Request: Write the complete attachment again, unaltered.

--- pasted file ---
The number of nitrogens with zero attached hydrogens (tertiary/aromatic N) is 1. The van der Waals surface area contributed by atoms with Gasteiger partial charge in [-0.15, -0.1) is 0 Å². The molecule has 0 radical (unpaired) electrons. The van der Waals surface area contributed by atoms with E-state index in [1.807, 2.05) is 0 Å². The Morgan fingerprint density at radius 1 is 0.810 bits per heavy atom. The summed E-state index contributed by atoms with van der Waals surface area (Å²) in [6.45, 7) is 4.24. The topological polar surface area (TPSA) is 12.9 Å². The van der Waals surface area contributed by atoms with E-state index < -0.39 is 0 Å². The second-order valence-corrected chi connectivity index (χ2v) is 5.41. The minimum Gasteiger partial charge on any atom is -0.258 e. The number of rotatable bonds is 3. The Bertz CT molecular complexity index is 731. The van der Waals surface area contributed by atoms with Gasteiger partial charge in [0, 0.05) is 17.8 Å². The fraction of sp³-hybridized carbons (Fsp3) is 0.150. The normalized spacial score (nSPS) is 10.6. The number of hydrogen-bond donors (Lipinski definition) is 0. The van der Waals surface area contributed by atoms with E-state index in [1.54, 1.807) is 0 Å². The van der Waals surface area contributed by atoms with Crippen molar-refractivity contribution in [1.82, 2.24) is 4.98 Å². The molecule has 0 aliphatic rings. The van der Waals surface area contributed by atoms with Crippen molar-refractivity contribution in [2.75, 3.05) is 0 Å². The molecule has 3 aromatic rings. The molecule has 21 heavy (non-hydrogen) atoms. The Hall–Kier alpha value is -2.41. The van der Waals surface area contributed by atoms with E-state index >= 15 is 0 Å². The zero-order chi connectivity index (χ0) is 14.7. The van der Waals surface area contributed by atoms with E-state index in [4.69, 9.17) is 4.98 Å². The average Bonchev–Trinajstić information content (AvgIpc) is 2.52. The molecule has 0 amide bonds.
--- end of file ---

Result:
The number of nitrogens with zero attached hydrogens (tertiary/aromatic N) is 1. The van der Waals surface area contributed by atoms with Gasteiger partial charge in [-0.15, -0.1) is 0 Å². The molecule has 0 radical (unpaired) electrons. The van der Waals surface area contributed by atoms with E-state index in [1.807, 2.05) is 0 Å². The Morgan fingerprint density at radius 1 is 0.810 bits per heavy atom. The summed E-state index contributed by atoms with van der Waals surface area (Å²) in [6.45, 7) is 4.24. The topological polar surface area (TPSA) is 12.9 Å². The van der Waals surface area contributed by atoms with E-state index < -0.39 is 0 Å². The second-order valence-corrected chi connectivity index (χ2v) is 5.41. The minimum Gasteiger partial charge on any atom is -0.258 e. The number of rotatable bonds is 3. The Bertz CT molecular complexity index is 731. The van der Waals surface area contributed by atoms with Gasteiger partial charge in [0, 0.05) is 17.8 Å². The fraction of sp³-hybridized carbons (Fsp3) is 0.150. The normalized spacial score (nSPS) is 10.6. The number of hydrogen-bond donors (Lipinski definition) is 0. The van der Waals surface area contributed by atoms with E-state index in [1.54, 1.807) is 0 Å². The van der Waals surface area contributed by atoms with Crippen molar-refractivity contribution in [1.82, 2.24) is 4.98 Å². The molecule has 0 aliphatic rings. The van der Waals surface area contributed by atoms with Crippen molar-refractivity contribution in [2.75, 3.05) is 0 Å². The molecule has 3 aromatic rings. The molecule has 21 heavy (non-hydrogen) atoms. The Hall–Kier alpha value is -2.41. The van der Waals surface area contributed by atoms with E-state index >= 15 is 0 Å². The zero-order chi connectivity index (χ0) is 14.7. The van der Waals surface area contributed by atoms with E-state index in [4.69, 9.17) is 4.98 Å². The average Bonchev–Trinajstić information content (AvgIpc) is 2.52. The molecule has 0 amide bonds.